Due to the contribution from aboveground vegetation and belowground metabolic transformations under various redox conditions, microbial processes both affect and are being affected by the chemical composition and quality of SOM. In order to gain better insight on the overall metabolic transformations in bog and fen and to link substrate diversity and quality with microbial activity and GHG production, we calculated the Gibbs free energy of C half reactions based on C oxidation state for OM, a quantifiable measure for OM decomposability and quality, which can be incorporated into current biogeochemical models to represent OM lability and microbial diversity. We further correlated clustering coefficients and average number of neighbors, two network analysis parameters, with different biogeochemical properties of bog and fen samples. Our data revealed that pH is a main driver of SOM decomposition. We hypothesized that the low pH of the bog, driven by Sphagnum-derived organic acids, along with phenolics, could potentially impact substrate quality and concentration and microbial diversity thereby promoting carbon accumulation and low substrate diversity. We further hypothesized that abiotic degradations such as acid catalyzed hydrolysis reactions (i.e., hydrolysis of Lignocellulose, complex carbohydrates, and sugar acids) are happening at a greater rate in bog, freeing bioavailable compounds for microbial utilization and further biotic metabolic pathways. In the fen, the presence of lower molecular weight compounds with higher Gibbs free energy, low DOC, more populated and diverse metabolic transformations, and higher net CH4 and CO2 fluxes and higher pH is indicative of more diverse substrate composition and higher microbial diversity than the bog, suggesting a more active system where biotic pathways are largely upregulated. The correlation observed between the clustering coefficient and the average number of neighbors with δ13C -CH4 values further reflects that organic matter quality and composition has an impact on microbial activity (as revealed by FT-ICR-MS and GC-MS data) measured indirectly through CH4 fluxes.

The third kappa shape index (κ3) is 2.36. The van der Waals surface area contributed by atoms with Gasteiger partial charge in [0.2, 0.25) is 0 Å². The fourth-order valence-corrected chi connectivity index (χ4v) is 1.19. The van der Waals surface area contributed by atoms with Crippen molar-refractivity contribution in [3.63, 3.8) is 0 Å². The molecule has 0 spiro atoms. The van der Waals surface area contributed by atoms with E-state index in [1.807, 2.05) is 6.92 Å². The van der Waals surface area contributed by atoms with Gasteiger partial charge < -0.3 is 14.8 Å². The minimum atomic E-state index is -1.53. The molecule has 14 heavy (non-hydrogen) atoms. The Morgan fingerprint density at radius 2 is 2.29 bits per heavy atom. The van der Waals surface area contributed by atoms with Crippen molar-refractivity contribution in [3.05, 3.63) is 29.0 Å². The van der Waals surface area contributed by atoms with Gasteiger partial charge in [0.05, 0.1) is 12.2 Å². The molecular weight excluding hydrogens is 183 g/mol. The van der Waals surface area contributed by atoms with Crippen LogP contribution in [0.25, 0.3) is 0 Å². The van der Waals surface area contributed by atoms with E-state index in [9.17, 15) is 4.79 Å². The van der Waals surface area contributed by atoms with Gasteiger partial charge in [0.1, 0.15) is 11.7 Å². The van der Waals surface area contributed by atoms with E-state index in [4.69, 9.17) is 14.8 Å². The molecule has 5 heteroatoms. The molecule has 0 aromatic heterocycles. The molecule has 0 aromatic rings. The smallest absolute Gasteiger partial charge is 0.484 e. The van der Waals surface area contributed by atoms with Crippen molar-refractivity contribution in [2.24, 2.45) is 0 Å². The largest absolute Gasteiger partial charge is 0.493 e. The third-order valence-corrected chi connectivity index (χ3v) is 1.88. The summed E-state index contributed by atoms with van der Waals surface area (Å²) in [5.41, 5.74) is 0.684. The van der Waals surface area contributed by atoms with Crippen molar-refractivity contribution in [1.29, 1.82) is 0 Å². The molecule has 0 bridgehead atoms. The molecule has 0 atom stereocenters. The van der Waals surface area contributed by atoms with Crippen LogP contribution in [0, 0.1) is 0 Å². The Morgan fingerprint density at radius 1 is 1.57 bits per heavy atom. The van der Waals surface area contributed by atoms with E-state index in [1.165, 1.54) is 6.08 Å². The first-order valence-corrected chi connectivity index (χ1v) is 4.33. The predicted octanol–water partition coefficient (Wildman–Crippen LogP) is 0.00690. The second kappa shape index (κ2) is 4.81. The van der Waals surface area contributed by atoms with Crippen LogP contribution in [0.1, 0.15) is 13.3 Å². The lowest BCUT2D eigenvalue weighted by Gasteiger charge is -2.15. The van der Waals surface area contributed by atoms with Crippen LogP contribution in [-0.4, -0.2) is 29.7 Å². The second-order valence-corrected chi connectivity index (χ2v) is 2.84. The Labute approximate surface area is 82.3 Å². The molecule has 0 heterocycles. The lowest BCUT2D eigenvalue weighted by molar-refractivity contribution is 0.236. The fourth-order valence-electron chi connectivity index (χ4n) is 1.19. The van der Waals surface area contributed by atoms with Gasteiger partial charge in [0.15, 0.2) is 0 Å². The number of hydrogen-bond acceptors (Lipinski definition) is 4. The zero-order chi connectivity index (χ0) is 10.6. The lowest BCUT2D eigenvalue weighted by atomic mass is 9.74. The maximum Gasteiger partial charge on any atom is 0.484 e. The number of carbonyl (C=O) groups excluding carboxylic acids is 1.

While many microbial pathways can be inhibited by acidic and anoxic conditions, as observed in the bog, we found evidence of activity of sulfur reducing bacteria. Lower concentrations of sulfate in the bog porewater suggest a rapid turnover of organosulfur compounds acting as TEAs. This is also confirmed by lower CH4 production rates and lower pH in the bog, with low pH likely inhibiting methanogenesis, as well as SRM either consuming H2 and producing CO2 or consuming CH4 and producing CO2 (CH4 + → + HS− + H2O). Due to these results, fen ecosystems that are composed of more diverse and active microbial communities should be more stable with changing environmental conditions (e.g., similar GHG fluxes) whereas bog microbial populations may be more easily affected by a changing climate. It is expected that thaw progression in northern peatlands will rapidly change the water table level, plant communities and nutrient input sources, all contributing to a decline of Sphagnum moss (Norby et al., 2019). This could result in shifts in decomposition, as well as altered contributions from biotic and abiotic pathways of OC toward higher CH4 and CO2 emission which ultimately creates positive climate feedbacks. Therefore, insights into how metabolite diversity and resource heterogeneity relate to the taxonomic and functional diversity of microbial communities allows for aspects of ecosystem stability and functional redundancy to be studied and provides a unique opportunity to understand how microbial communities will respond to climate perturbations.